The Practice Change and Clinical Impact of Lung-Protective Ventilation Initiated in the Emergency Department: A Secondary Analysis of Individual Patient-Level Data from Prior Clinical Trials and Cohort Studies∗

Brian M. Fuller, Nicholas M. Mohr, Enyo Ablordeppey, Olivia Roman, Dylan Mittauer, Yan Yan, Marin H. Kollef, Christopher R. Carpenter, Brian W. Roberts

Research output: Contribution to journalArticlepeer-review

2 Scopus citations

Abstract

OBJECTIVES: Mechanically ventilated emergency department (ED) patients experience high morbidity and mortality. In a prior trial at our center, ED-based lung-protective ventilation was associated with improved care delivery and outcomes. Whether this strategy has persisted in the years after the trial remains unclear. The objective was to assess practice change and clinical outcomes associated with ED lung-protective ventilation. DESIGN: Secondary analysis of individual patient-level data from prior clinical trials and cohort studies. SETTING: ED and ICUs of a single academic center. PATIENTS: Mechanically ventilated adults. INTERVENTIONS: A lung-protective ventilator protocol used as the default approach in the ED. MEASUREMENTS AND MAIN RESULTS: The primary ventilator-related outcome was tidal volume, and the primary clinical outcome was hospital mortality. Secondary outcomes included ventilator-, hospital-, and ICU-free days. Multivariable logistic regression, propensity score (PS)-adjustment, and multiple a priori subgroup analyses were used to evaluate outcome as a function of the intervention. A total of 1,796 patients in the preintervention period and 1,403 patients in the intervention period were included. In the intervention period, tidal volume was reduced from 8.2 mL/kg predicted body weight (PBW) (7.3-9.1) to 6.5 mL/kg PBW (6.1-7.1), and low tidal volume ventilation increased from 46.8% to 96.2% (p < 0.01). The intervention period was associated with lower mortality (35.9% vs 19.1%), remaining significant after multivariable logistic regression analysis (adjusted odds ratio [aOR], 0.43; 95% CI, 0.35-0.53; p < 0.01). Similar results were seen after PS adjustment and in subgroups. The intervention group had more ventilator- (18.8 [10.1] vs 14.1 [11.9]; p < 0.01), hospital- (12.2 [9.6] vs 9.4 [9.5]; p < 0.01), and ICU-free days (16.6 [10.1] vs 13.1 [11.1]; p < 0.01). CONCLUSIONS: ED lung-protective ventilation has persisted in the years since implementation and was associated with improved outcomes. These data suggest the use of ED-based lung-protective ventilation as a means to improve outcome.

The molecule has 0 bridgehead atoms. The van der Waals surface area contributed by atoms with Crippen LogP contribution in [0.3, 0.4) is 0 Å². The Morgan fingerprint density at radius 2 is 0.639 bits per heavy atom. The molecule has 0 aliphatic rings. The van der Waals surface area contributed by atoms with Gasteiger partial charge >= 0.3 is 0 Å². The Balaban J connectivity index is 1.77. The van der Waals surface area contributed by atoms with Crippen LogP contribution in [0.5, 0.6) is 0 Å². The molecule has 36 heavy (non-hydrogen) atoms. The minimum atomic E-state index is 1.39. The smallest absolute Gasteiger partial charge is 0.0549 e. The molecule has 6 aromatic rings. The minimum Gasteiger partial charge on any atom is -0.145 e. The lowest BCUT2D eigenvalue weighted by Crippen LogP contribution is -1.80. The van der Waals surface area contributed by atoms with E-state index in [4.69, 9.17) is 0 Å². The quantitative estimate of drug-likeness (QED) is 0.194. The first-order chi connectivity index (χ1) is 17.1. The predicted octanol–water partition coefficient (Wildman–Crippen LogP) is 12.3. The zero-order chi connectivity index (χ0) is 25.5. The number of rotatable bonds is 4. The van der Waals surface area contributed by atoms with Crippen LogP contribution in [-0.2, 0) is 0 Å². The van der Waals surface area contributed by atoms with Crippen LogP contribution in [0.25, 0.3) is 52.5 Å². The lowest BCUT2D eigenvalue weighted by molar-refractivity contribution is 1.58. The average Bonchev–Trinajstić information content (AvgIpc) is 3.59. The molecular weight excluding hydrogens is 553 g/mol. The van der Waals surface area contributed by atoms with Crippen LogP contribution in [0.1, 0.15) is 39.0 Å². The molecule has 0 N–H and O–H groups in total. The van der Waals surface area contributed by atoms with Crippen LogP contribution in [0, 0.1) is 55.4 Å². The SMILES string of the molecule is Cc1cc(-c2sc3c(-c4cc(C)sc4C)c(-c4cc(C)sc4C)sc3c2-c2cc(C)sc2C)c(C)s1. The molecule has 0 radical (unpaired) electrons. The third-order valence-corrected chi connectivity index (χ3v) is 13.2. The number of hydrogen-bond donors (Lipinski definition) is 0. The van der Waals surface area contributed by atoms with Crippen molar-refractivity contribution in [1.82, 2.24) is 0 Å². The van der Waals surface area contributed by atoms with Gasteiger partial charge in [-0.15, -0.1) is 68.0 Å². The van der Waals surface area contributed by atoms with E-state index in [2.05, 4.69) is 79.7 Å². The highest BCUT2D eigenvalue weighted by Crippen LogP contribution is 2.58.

Original languageEnglish
Pages (from-to)279-290
Number of pages12
JournalCritical care medicine
Volume51
Issue number2
DOIs
StatePublished - Feb 1 2023

Keywords

  • emergency department
  • implementation
  • lung-protective ventilation
  • mechanical ventilation
  • ventilator-associated lung injury

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